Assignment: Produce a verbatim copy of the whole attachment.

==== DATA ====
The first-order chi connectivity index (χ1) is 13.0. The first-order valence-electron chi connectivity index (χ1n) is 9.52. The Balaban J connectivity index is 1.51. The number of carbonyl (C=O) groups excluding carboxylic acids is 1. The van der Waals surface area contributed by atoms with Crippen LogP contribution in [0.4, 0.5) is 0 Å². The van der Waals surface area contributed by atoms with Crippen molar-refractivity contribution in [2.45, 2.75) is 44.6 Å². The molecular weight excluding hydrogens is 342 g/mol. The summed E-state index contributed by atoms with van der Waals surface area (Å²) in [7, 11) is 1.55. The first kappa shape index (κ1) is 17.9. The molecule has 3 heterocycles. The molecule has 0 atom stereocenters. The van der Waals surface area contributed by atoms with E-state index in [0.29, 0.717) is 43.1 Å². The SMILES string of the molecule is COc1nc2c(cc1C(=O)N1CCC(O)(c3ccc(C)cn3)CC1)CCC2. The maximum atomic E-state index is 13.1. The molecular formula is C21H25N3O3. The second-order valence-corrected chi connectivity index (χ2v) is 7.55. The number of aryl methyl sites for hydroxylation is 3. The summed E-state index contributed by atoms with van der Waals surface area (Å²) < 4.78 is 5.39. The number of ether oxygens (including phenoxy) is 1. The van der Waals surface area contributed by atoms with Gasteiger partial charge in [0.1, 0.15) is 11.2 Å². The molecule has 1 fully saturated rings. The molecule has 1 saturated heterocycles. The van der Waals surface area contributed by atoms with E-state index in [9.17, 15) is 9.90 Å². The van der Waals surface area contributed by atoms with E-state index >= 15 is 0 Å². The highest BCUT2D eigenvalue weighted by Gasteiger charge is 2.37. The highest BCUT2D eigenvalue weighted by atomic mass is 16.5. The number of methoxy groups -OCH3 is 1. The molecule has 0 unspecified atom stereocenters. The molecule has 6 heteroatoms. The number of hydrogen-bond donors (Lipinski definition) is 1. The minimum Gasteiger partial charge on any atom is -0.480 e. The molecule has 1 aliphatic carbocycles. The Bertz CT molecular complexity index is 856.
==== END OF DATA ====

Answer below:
The first-order chi connectivity index (χ1) is 13.0. The first-order valence-electron chi connectivity index (χ1n) is 9.52. The Balaban J connectivity index is 1.51. The number of carbonyl (C=O) groups excluding carboxylic acids is 1. The van der Waals surface area contributed by atoms with Crippen LogP contribution in [0.4, 0.5) is 0 Å². The van der Waals surface area contributed by atoms with Crippen molar-refractivity contribution in [2.45, 2.75) is 44.6 Å². The molecular weight excluding hydrogens is 342 g/mol. The summed E-state index contributed by atoms with van der Waals surface area (Å²) in [7, 11) is 1.55. The first kappa shape index (κ1) is 17.9. The molecule has 3 heterocycles. The molecule has 0 atom stereocenters. The van der Waals surface area contributed by atoms with E-state index in [0.29, 0.717) is 43.1 Å². The SMILES string of the molecule is COc1nc2c(cc1C(=O)N1CCC(O)(c3ccc(C)cn3)CC1)CCC2. The maximum atomic E-state index is 13.1. The molecular formula is C21H25N3O3. The second-order valence-corrected chi connectivity index (χ2v) is 7.55. The number of aryl methyl sites for hydroxylation is 3. The summed E-state index contributed by atoms with van der Waals surface area (Å²) < 4.78 is 5.39. The number of ether oxygens (including phenoxy) is 1. The van der Waals surface area contributed by atoms with Gasteiger partial charge in [0.1, 0.15) is 11.2 Å². The molecule has 1 fully saturated rings. The molecule has 1 saturated heterocycles. The van der Waals surface area contributed by atoms with E-state index in [9.17, 15) is 9.90 Å². The van der Waals surface area contributed by atoms with E-state index >= 15 is 0 Å². The highest BCUT2D eigenvalue weighted by Gasteiger charge is 2.37. The highest BCUT2D eigenvalue weighted by atomic mass is 16.5. The number of methoxy groups -OCH3 is 1. The molecule has 0 unspecified atom stereocenters. The molecule has 6 heteroatoms. The number of hydrogen-bond donors (Lipinski definition) is 1. The minimum Gasteiger partial charge on any atom is -0.480 e. The molecule has 1 aliphatic carbocycles. The Bertz CT molecular complexity index is 856.